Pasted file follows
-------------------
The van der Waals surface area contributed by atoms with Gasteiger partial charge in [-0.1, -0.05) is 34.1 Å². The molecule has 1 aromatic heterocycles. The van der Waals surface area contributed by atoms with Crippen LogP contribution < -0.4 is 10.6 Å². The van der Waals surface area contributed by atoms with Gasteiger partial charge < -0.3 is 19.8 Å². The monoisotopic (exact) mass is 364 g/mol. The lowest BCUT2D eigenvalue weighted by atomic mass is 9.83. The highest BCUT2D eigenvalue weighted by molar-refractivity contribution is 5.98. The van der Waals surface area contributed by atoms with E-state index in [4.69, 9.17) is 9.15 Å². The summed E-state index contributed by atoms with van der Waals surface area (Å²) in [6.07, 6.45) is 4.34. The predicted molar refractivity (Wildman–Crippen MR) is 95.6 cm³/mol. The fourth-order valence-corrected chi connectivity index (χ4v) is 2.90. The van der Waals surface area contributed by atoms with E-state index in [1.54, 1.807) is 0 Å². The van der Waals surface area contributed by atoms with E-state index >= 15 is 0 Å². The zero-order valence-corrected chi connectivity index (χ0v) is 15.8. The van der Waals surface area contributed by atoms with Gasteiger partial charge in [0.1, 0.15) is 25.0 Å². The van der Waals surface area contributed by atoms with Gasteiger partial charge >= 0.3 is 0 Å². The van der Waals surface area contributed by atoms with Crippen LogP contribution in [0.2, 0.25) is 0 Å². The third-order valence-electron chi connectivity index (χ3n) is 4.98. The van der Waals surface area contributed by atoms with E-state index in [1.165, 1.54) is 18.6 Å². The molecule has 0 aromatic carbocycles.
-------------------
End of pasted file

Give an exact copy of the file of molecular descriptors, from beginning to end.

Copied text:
The van der Waals surface area contributed by atoms with Gasteiger partial charge in [-0.1, -0.05) is 34.1 Å². The molecule has 1 aromatic heterocycles. The van der Waals surface area contributed by atoms with Crippen LogP contribution < -0.4 is 10.6 Å². The van der Waals surface area contributed by atoms with Gasteiger partial charge < -0.3 is 19.8 Å². The monoisotopic (exact) mass is 364 g/mol. The lowest BCUT2D eigenvalue weighted by atomic mass is 9.83. The highest BCUT2D eigenvalue weighted by molar-refractivity contribution is 5.98. The van der Waals surface area contributed by atoms with E-state index in [4.69, 9.17) is 9.15 Å². The summed E-state index contributed by atoms with van der Waals surface area (Å²) in [6.07, 6.45) is 4.34. The predicted molar refractivity (Wildman–Crippen MR) is 95.6 cm³/mol. The fourth-order valence-corrected chi connectivity index (χ4v) is 2.90. The van der Waals surface area contributed by atoms with E-state index in [1.54, 1.807) is 0 Å². The van der Waals surface area contributed by atoms with E-state index >= 15 is 0 Å². The zero-order valence-corrected chi connectivity index (χ0v) is 15.8. The van der Waals surface area contributed by atoms with Gasteiger partial charge in [0.1, 0.15) is 25.0 Å². The van der Waals surface area contributed by atoms with Gasteiger partial charge >= 0.3 is 0 Å². The van der Waals surface area contributed by atoms with Crippen LogP contribution in [0.2, 0.25) is 0 Å². The third-order valence-electron chi connectivity index (χ3n) is 4.98. The van der Waals surface area contributed by atoms with E-state index in [1.165, 1.54) is 18.6 Å². The molecule has 0 aromatic carbocycles.